Linda’s commitment to ASPT has undoubtedly contributed to its success, but has also played an especially important role in serving student members. She has been the face of the Society to many hundreds of early career researchers who have verified their student status with her during the process of becoming ASPT members, received research awards and travel grants from her on behalf of the Society, and visited the ASPT booth at the annual Botany conference. Our Society will be forever in her debt for her numerous contributions. While she will be sorely missed (and the Society may fall apart without her steadfast leadership) we wish her the best in retirement.


Recipients of the 2019 ASPT Undergraduate Research Prize

The American Society of Plant Taxonomists (ASPT) has selected Blake Fauskee, Matthew Fertakos, and Lauren Frankel, as 2019 Undergraduate Research Prize (URP) recipients. The prizes are considered the Society’s most prestigious recognition of undergraduate achievement. The URP has been presented annually at the international Botany conference since 2015 for outstanding, independent research projects in plant systematics completed within the last two years.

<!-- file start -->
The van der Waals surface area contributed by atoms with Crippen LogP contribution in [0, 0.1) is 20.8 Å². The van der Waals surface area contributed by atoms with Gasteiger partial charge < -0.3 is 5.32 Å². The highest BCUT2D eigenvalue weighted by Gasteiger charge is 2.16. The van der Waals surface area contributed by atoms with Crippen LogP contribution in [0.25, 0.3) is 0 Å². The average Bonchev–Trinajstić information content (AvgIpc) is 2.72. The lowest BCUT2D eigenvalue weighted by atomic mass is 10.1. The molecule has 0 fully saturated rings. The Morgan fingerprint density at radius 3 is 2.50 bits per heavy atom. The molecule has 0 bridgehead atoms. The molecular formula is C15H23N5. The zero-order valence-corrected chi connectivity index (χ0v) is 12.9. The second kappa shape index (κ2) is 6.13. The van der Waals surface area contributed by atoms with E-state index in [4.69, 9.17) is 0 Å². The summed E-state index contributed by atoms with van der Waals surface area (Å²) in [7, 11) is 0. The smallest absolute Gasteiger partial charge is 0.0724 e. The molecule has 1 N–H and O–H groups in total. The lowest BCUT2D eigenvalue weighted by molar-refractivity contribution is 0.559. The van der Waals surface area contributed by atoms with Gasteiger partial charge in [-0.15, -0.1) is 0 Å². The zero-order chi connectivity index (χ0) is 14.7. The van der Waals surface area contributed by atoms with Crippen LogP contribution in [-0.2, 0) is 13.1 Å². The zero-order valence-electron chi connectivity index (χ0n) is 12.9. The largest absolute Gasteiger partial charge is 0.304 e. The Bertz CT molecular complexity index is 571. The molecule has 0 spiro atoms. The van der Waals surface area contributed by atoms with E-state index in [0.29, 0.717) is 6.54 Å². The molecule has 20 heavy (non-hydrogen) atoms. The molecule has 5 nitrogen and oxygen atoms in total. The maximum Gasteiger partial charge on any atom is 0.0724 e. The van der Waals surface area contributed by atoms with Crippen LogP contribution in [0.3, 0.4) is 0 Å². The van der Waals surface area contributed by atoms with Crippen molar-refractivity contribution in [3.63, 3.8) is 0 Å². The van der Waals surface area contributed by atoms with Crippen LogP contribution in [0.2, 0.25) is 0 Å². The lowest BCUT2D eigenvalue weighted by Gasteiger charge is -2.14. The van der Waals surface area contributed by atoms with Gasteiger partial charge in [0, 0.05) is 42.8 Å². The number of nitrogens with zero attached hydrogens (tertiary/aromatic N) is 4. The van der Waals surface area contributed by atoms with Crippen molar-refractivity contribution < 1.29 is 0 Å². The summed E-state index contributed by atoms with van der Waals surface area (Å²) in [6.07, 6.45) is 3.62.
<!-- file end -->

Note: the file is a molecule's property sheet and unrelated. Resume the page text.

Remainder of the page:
Blake Fauskee, just completed a bachelor’s degree at the University of Minnesota Duluth, in Duluth, Minnesota, U.S.A, and is a recipient of the 2019 Undergraduate Research Prize from the American Society of Plant Taxonomists for his work on apomixis in the fern species Myriopteris lindheimeri, a species native to northern Mexico and the southwestern United States. As a member in the lab of Dr. Amanda Grusz at the University of Minnesota at Duluth, Fauskee evaluated genotypic diversity across the range of the species using 10 microsatellite markers from 96 samples. His findings show that genotypic diversity is higher in Mexico than in populations to the north, near the US-Mexico border. These findings will inform future studies regarding the role of apomixis in M. lindheimeri at the population level.  Fauskee has also participated in a National Science Foundation funded REU program hosted by The Field Museum in Chicago, where he looked into mitochondrial genome assembly and RNA editing in ferns. In her letter of nomination, Dr. Grusz notes that “[Fauskee] is a cornerstone of my lab group and will be deeply missed as he goes on to explore new avenues in graduate research.”